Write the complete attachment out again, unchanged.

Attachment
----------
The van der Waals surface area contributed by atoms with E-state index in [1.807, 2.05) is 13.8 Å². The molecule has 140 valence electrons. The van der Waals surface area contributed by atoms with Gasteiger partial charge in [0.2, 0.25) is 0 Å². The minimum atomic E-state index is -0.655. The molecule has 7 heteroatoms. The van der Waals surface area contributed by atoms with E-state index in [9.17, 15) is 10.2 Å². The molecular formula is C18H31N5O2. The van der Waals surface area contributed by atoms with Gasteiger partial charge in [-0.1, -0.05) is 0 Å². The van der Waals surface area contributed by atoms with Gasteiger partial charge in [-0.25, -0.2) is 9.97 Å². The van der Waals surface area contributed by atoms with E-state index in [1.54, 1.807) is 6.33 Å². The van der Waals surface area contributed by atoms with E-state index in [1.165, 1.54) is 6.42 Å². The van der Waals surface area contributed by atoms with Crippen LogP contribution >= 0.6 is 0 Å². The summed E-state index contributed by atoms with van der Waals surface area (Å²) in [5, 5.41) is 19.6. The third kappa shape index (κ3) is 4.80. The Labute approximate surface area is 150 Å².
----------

The van der Waals surface area contributed by atoms with E-state index in [1.807, 2.05) is 13.8 Å². The molecule has 140 valence electrons. The van der Waals surface area contributed by atoms with Gasteiger partial charge in [0.2, 0.25) is 0 Å². The minimum atomic E-state index is -0.655. The molecule has 7 heteroatoms. The van der Waals surface area contributed by atoms with E-state index in [9.17, 15) is 10.2 Å². The molecular formula is C18H31N5O2. The van der Waals surface area contributed by atoms with Gasteiger partial charge in [-0.1, -0.05) is 0 Å². The van der Waals surface area contributed by atoms with Gasteiger partial charge in [-0.25, -0.2) is 9.97 Å². The van der Waals surface area contributed by atoms with E-state index in [1.54, 1.807) is 6.33 Å². The van der Waals surface area contributed by atoms with E-state index in [1.165, 1.54) is 6.42 Å². The van der Waals surface area contributed by atoms with Crippen LogP contribution >= 0.6 is 0 Å². The summed E-state index contributed by atoms with van der Waals surface area (Å²) in [5, 5.41) is 19.6. The third kappa shape index (κ3) is 4.80. The Labute approximate surface area is 150 Å².